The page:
Almost every assignment you complete for a history course will ask you to make an argument. Your instructors will often call this your "thesis" -- your position on a subject. An argument takes a stand on an issue. It seeks to persuade an audience of a point of view in much the same way that a lawyer argues a case in a court of law.
Writing an effective introduction is an art form. The introduction is the first thing that your reader sees. It is what invests the reader in your paper, and it should make them want to continue reading. It also helps focus the reader on your central point. An effective thesis establishes a tone and a point of view for a given purpose and audience.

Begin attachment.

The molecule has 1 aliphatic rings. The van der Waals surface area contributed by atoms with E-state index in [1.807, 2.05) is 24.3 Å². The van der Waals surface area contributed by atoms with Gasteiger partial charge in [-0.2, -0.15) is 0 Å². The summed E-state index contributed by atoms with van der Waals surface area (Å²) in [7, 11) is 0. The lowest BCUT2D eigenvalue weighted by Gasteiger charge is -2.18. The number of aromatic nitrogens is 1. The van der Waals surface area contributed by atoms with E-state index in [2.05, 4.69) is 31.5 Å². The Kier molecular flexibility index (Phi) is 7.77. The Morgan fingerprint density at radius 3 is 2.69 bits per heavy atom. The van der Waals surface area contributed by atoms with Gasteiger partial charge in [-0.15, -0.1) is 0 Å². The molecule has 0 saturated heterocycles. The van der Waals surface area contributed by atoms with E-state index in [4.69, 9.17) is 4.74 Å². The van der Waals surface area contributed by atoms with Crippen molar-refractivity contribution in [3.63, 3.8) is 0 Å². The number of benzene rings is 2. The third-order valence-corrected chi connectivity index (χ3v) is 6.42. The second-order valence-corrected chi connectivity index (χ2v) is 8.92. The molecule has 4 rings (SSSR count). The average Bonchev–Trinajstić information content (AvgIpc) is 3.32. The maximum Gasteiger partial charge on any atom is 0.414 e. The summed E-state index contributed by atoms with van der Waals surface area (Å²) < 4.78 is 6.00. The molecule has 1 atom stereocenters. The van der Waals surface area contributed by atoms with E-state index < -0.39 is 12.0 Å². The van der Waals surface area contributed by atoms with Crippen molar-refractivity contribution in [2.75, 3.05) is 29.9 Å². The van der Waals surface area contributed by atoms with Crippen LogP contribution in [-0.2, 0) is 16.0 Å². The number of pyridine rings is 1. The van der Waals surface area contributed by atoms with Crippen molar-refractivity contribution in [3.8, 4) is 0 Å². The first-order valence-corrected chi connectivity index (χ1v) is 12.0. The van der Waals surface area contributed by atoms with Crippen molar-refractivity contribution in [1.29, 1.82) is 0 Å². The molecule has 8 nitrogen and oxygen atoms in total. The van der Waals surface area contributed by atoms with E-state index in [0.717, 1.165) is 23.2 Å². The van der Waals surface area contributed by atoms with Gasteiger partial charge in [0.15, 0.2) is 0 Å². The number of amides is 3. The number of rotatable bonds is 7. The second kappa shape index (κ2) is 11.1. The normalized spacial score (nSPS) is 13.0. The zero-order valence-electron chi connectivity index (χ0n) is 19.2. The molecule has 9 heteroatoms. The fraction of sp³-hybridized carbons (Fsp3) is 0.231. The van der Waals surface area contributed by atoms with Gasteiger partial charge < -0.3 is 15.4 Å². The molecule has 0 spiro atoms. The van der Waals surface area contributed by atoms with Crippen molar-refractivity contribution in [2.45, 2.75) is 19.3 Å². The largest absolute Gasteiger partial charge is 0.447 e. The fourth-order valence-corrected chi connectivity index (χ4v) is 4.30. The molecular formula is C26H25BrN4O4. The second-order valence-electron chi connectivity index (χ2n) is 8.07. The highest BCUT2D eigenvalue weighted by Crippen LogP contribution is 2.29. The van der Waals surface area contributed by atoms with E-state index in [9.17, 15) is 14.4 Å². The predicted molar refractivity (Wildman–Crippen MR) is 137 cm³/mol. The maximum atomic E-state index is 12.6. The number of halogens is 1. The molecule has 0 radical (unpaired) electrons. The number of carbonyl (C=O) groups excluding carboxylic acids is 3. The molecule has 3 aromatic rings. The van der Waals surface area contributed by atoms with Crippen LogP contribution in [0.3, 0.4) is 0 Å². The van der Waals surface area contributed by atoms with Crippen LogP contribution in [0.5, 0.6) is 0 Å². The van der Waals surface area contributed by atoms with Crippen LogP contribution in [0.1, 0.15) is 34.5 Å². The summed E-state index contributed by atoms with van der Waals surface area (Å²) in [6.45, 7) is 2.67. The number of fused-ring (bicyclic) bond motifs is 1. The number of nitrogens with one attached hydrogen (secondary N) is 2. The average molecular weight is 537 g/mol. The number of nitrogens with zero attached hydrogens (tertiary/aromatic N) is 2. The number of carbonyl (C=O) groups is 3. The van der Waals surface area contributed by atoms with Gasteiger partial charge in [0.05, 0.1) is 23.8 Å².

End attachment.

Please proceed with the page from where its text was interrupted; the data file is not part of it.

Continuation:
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But other questions, too, demand an answer. For whom am I writing? For what purpose? Your answers to questions about audience and purpose will influence every choice that you make in writing, from organization to tone to diction to citation style.
A thesis statement is one sentence that expresses the main idea of a research paper or essay, such as an expository essay or argumentative essay. It makes a claim, directly answering a question. As you can see in the thesis statement examples below, you must be very specific, summarizing points that are about to be made in your paper, and supported by specific evidence.